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Final care order without a full hearing appropriate only in exceptional cases

Neither judgment nor reasons given for order

In Re S-W (children) [2015] EWCA Civ 27, the Court of Appeal has allowed an appeal by a mother against a care order which was made at a case management hearing.

Lady Justice King, giving the lead judgment in the Court of Appeal, said that whilst there are a number of conceivable circumstances in which a final care order might be made at the case management hearing such a course would be appropriate 'only occasionally and in exceptional circumstances'.

She stated at paragraph 40:

'…. The PLO militates against such an outcome not least because:

i) It is listed within days of proceedings being issued, often solicitors will only just have become involved and had only limited time to take instructions it follows that the evidence to be relied on by the parents at a full trial is unlikely to be available, even in outline;

ii) The Guardian is unlikely to have read more than the Checklist documents served with the application and may well not have seen the decision making records which are only disclosed on request; further, unless he or she have been involved with the family in relation to other children he or she is unlikely to have seen the parties or the children, a significant omission particularly where, as here, there are older children who have lived with a parent for many years;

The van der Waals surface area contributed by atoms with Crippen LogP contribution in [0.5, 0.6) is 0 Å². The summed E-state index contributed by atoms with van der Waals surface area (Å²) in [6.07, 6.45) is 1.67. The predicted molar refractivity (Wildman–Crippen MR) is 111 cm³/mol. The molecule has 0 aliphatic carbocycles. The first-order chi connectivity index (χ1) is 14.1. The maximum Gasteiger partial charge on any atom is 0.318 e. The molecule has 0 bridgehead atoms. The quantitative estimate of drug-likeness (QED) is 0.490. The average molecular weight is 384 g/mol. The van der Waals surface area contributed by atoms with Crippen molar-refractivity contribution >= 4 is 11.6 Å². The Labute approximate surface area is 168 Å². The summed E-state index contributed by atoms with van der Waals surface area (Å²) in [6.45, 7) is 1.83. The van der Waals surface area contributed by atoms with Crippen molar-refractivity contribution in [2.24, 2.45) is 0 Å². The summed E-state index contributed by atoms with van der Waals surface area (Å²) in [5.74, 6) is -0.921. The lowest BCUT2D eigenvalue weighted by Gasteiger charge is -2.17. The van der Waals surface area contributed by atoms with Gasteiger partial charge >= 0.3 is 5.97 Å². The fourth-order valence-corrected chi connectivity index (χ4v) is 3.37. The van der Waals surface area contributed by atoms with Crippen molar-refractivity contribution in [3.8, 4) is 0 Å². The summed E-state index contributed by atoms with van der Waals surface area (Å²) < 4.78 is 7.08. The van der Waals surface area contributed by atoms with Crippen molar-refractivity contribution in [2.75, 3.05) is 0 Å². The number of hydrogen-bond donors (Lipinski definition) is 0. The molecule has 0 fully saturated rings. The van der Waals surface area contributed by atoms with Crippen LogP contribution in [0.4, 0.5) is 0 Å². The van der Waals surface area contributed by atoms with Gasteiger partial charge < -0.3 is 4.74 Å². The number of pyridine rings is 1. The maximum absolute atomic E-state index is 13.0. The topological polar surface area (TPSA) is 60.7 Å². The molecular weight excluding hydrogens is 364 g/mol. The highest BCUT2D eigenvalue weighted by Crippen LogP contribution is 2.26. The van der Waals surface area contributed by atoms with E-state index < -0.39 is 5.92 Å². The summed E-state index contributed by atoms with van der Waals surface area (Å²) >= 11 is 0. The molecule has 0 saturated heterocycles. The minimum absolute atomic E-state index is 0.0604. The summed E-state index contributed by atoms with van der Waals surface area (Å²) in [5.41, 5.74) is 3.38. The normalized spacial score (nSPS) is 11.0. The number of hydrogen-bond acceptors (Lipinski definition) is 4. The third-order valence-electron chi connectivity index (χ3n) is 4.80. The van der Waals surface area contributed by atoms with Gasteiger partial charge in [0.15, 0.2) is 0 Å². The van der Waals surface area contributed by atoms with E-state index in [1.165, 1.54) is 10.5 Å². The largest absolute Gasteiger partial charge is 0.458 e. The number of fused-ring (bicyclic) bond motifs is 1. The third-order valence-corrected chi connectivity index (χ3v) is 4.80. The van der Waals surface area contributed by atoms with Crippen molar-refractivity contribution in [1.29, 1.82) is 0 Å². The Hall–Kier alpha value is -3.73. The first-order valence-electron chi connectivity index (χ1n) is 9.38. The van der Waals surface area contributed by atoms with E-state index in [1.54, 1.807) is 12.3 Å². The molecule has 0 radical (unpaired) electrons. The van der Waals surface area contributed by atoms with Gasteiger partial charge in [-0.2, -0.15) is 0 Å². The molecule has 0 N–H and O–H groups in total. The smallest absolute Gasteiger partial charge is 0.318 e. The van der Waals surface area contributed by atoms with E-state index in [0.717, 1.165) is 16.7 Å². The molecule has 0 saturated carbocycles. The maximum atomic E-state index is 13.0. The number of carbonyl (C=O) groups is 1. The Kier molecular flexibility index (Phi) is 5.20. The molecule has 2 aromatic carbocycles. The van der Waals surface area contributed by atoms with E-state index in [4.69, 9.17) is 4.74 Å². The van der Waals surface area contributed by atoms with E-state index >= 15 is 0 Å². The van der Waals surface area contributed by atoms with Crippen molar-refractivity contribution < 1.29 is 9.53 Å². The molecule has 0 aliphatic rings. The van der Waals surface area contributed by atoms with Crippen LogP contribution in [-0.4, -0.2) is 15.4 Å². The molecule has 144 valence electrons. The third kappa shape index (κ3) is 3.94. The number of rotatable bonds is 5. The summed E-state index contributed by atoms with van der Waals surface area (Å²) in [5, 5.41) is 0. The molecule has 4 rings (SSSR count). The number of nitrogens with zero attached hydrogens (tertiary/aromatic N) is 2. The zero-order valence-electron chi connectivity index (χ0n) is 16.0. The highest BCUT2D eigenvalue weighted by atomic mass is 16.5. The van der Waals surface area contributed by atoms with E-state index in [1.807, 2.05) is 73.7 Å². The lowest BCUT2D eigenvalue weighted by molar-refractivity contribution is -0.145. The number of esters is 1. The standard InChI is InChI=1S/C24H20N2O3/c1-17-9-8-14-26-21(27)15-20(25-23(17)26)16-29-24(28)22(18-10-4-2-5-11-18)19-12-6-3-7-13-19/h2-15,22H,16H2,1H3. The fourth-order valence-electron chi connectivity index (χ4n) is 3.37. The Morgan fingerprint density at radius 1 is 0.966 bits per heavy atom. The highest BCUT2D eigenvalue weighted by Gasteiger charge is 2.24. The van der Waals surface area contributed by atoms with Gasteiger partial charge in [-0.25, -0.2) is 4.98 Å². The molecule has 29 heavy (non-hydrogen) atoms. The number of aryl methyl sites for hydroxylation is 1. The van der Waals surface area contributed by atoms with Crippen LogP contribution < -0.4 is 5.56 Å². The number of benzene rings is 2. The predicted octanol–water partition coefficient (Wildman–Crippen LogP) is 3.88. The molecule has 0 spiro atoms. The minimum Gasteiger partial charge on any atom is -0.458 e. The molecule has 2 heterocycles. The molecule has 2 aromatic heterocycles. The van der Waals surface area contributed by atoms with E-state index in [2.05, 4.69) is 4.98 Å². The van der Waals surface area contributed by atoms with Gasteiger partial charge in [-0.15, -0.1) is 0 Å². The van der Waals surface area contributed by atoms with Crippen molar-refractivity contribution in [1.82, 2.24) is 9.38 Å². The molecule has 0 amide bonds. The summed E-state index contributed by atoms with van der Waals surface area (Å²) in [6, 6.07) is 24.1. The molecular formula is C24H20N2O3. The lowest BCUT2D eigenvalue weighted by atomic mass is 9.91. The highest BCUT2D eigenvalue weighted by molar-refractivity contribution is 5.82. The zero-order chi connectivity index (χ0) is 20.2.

iii) A "section 31A" CA 1989 care plan will not, in all likelihood, be available.'

The President, Sir James Munby, said that 'vigorous and robust case management has a vital role to play in all family cases, but ... the duty of the court is to deal with cases justly, having regard to any welfare issues involved. ... [R]obustness cannot trump fairness.'

In this case, a transcript of the case management hearing revealed that within a matter of minutes, the judge had made abundantly clear, in trenchant terms, his determination to conclude the case there and then by making final care orders. The judge was fortified in his approach, he told the parties, by the fact that the previous week, an application for permission to appeal in relation to another final care order he had made at the CMH in a different case had been refused.

Lady Justice King noted that 'all the parties crumbled under the judge's caustically expressed views, and as a consequence, were unable to explain to the judge that the situation was more complicated than the one the judge clearly saw, and expressed.'

She added:

'At one stage the judge referred to the mother as looking "upset and bewildered". It is hard to see how she could have looked otherwise given the course the proceedings were taking.'

The judgment and summary by James Holmes of 1 Gray's Inn Square are here.